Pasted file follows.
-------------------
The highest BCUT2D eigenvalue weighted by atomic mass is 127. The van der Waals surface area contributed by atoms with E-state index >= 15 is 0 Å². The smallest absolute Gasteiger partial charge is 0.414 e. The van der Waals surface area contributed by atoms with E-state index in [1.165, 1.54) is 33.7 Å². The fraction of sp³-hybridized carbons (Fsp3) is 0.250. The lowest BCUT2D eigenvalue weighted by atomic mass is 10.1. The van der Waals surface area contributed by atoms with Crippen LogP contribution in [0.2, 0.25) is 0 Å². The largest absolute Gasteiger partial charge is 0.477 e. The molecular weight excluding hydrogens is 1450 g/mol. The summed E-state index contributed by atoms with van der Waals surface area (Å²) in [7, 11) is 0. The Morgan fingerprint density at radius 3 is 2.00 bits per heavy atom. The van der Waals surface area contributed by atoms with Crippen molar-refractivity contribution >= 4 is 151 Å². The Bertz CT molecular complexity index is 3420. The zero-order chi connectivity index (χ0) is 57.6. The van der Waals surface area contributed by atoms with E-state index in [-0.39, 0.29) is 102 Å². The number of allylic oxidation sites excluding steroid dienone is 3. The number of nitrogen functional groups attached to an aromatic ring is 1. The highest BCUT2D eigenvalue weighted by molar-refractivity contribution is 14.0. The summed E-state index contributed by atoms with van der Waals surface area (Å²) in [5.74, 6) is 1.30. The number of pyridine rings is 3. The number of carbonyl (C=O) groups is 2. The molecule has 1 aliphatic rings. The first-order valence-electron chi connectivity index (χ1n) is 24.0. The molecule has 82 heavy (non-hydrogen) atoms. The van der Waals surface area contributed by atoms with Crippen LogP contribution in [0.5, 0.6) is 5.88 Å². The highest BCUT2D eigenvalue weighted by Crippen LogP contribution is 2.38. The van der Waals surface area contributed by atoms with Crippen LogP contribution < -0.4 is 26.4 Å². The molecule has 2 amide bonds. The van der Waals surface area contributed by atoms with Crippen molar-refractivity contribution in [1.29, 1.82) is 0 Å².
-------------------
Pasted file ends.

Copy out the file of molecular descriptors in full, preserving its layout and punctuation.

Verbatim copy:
The highest BCUT2D eigenvalue weighted by atomic mass is 127. The van der Waals surface area contributed by atoms with E-state index >= 15 is 0 Å². The smallest absolute Gasteiger partial charge is 0.414 e. The van der Waals surface area contributed by atoms with E-state index in [1.165, 1.54) is 33.7 Å². The fraction of sp³-hybridized carbons (Fsp3) is 0.250. The lowest BCUT2D eigenvalue weighted by atomic mass is 10.1. The van der Waals surface area contributed by atoms with Crippen LogP contribution in [0.2, 0.25) is 0 Å². The largest absolute Gasteiger partial charge is 0.477 e. The molecular weight excluding hydrogens is 1450 g/mol. The summed E-state index contributed by atoms with van der Waals surface area (Å²) in [7, 11) is 0. The Morgan fingerprint density at radius 3 is 2.00 bits per heavy atom. The van der Waals surface area contributed by atoms with Crippen molar-refractivity contribution >= 4 is 151 Å². The Bertz CT molecular complexity index is 3420. The zero-order chi connectivity index (χ0) is 57.6. The van der Waals surface area contributed by atoms with E-state index in [-0.39, 0.29) is 102 Å². The number of allylic oxidation sites excluding steroid dienone is 3. The number of nitrogen functional groups attached to an aromatic ring is 1. The highest BCUT2D eigenvalue weighted by molar-refractivity contribution is 14.0. The summed E-state index contributed by atoms with van der Waals surface area (Å²) in [5.74, 6) is 1.30. The number of pyridine rings is 3. The number of carbonyl (C=O) groups is 2. The molecule has 1 aliphatic rings. The first-order valence-electron chi connectivity index (χ1n) is 24.0. The molecule has 82 heavy (non-hydrogen) atoms. The van der Waals surface area contributed by atoms with Crippen LogP contribution in [0.5, 0.6) is 5.88 Å². The highest BCUT2D eigenvalue weighted by Crippen LogP contribution is 2.38. The van der Waals surface area contributed by atoms with Crippen LogP contribution < -0.4 is 26.4 Å². The molecule has 2 amide bonds. The van der Waals surface area contributed by atoms with Crippen molar-refractivity contribution in [1.29, 1.82) is 0 Å².